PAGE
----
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Standard Interpretations - Table of Contents
• Standard Number: 1910.1200

July 11, 1989

Mr. Carl Seymour
Administrator and Credit Manager
Borde Communications
Valsayn Road, CUREPE
Post Office Box 897

Dear Mr. Seymour:

This is in response to your letter of January 12, addressed to the National Bureau of Standards, regarding the hazard warning labels attached to a shipment of solder your company received. The National Institute of Standards and Technology (formerly the National Bureau of Standards) forwarded your letter to the Occupational Safety and Health Administration (OSHA). Please accept our apology for the long delay in this response to you.

In your letter, you mention that for a number of years you have been purchasing solder products from the United States but that recently, shipments of the solder materials have contained warning labels that indicated that the inhalation of solder fumes "could be harmful and could lead to birth defects, etc." On November 25, 1985, OSHA's Hazard Communication Standard (HCS) became effective. The standard requires that chemical manufacturers and importers assess the hazards of the chemicals and products they sell. The HCS has recently been expanded to include all workers exposed to hazardous substances in all industrial sectors, not just those in the manufacturing sector covered under the original standard.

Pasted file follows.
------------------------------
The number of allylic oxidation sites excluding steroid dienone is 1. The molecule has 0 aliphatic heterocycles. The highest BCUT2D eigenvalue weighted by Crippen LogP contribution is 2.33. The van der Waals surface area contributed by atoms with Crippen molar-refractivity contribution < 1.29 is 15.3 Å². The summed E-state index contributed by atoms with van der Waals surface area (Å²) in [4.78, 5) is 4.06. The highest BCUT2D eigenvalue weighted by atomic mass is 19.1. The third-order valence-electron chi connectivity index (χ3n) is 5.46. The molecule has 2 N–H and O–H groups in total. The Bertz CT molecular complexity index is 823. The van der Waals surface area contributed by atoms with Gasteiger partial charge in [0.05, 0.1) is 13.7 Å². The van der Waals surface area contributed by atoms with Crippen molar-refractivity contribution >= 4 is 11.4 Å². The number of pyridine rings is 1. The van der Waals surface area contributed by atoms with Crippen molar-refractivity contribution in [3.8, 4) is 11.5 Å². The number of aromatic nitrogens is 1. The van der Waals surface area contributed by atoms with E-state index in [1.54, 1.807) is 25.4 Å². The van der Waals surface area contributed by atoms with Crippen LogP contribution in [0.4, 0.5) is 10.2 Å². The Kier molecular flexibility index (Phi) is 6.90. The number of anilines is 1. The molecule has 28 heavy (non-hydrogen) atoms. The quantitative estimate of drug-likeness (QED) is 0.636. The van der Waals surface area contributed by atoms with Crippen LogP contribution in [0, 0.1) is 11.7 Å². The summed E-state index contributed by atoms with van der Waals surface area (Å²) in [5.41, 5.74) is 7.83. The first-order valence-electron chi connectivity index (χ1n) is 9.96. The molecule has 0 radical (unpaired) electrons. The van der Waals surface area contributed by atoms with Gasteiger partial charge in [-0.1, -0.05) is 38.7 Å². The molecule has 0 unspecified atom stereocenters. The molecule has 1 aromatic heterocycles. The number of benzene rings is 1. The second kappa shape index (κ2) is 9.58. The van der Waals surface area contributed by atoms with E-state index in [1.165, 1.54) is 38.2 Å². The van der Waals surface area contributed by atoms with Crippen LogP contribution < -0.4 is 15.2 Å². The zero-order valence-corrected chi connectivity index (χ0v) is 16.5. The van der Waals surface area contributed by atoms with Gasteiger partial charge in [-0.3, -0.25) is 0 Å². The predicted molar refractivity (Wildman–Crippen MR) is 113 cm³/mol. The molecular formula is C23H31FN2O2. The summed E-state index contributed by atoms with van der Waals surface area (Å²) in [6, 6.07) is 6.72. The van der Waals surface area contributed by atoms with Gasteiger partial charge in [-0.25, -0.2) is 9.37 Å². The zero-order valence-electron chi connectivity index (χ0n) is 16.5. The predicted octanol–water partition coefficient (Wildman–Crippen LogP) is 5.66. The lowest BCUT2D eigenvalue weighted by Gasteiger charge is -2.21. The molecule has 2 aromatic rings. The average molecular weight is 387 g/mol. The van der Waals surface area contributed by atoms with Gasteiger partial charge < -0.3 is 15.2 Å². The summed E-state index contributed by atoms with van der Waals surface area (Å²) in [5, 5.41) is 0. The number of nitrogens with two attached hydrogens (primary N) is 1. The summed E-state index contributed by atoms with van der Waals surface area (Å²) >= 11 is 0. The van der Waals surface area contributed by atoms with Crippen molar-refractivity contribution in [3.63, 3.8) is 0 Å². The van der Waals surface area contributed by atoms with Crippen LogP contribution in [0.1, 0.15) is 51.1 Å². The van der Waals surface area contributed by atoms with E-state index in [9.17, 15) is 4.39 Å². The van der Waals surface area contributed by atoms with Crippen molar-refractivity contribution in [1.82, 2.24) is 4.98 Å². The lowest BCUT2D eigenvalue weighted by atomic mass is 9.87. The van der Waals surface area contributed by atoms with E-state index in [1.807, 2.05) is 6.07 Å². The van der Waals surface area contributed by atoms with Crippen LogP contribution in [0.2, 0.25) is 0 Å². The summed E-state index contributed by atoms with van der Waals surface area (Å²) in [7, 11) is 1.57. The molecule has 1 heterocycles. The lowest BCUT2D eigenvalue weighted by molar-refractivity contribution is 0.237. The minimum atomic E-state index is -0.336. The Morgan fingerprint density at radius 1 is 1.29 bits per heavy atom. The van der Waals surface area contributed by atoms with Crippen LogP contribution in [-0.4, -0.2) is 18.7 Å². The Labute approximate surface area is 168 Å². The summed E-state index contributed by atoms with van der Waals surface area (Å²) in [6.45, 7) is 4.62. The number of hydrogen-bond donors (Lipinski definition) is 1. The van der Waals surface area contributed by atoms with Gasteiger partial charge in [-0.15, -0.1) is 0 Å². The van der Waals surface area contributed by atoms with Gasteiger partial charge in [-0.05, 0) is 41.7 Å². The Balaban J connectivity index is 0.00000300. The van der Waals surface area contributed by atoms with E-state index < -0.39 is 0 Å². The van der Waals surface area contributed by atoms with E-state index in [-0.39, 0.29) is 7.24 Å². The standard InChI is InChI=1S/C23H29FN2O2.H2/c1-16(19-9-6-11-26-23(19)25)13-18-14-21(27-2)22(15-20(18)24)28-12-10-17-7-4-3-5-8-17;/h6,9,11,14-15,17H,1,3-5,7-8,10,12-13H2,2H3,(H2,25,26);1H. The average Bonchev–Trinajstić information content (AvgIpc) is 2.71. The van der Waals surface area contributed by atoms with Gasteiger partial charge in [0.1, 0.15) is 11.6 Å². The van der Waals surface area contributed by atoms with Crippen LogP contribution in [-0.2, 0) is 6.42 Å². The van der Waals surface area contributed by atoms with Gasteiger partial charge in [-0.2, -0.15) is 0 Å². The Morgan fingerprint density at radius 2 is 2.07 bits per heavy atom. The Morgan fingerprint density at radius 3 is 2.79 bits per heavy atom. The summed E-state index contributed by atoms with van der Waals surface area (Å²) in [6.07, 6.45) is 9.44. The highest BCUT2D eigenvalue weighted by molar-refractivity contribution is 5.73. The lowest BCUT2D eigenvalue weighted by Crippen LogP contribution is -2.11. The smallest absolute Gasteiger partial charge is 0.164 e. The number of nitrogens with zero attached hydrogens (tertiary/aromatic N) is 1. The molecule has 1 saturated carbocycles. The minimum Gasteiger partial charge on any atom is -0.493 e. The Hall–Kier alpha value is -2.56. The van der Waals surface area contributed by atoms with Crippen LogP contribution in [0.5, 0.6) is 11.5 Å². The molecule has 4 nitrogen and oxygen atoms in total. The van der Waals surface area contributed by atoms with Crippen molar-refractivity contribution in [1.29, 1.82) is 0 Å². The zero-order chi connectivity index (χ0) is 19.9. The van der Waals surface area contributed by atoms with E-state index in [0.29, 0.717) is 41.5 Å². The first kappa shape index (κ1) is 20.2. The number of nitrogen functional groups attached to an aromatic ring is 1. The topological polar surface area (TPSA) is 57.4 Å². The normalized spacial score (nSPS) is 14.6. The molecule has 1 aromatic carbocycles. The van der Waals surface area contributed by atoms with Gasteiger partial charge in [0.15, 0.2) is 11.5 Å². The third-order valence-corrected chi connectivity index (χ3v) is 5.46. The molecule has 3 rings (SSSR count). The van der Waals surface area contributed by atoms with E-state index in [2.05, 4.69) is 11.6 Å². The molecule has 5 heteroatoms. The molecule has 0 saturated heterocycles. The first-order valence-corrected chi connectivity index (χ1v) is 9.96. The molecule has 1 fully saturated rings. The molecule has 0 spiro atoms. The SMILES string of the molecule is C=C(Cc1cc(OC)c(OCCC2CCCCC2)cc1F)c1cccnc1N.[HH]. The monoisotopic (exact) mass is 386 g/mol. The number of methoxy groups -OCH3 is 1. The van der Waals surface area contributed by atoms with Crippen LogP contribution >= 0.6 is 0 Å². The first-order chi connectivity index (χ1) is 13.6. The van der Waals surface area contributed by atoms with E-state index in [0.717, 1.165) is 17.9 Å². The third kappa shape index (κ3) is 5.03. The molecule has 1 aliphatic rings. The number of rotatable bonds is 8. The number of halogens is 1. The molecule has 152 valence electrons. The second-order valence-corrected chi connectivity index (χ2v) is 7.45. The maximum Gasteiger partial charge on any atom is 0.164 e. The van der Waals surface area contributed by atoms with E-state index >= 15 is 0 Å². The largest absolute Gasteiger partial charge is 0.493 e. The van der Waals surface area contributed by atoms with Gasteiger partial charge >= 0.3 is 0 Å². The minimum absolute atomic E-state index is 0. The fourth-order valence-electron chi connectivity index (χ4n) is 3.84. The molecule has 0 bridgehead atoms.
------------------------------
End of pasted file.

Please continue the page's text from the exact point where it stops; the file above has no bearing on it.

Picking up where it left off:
Under the HCS, manufacturers of chemicals or materials that may create a hazardous exposure during their use are to provide hazard information through warning labels affixed to all containers of their products and through the provision of material safety data sheets (MSDSs) to all downstream recipients or users of their products. The labels must include the identity of the chemical hazardous substance, appropriate hazard warnings and the name and address of the manufacturer, importer or responsible party. Chemical distributors must also adhere to the labeling requirements of the standard, and must ensure that MSDSs are provided to employees. In addition, the standard requires that employers develop and implement a written hazard communication program and communicate hazard information to their employees through formal training programs. The HCS incorporates a "downstream flow of information" which means that producers of chemicals have the primary responsibility for generating and disseminating information, while users of chemicals must obtain the information and transmit it to their own employees.

OSHA's Hazard Communication Standard was promulgated to ensure that all employers receive the information they need to inform and train their employees properly on the hazardous substances they work with and to help design and put in place employee protection programs. It also provides necessary hazard information to employees, so they can participate in and support the protective measures in place at their workplaces.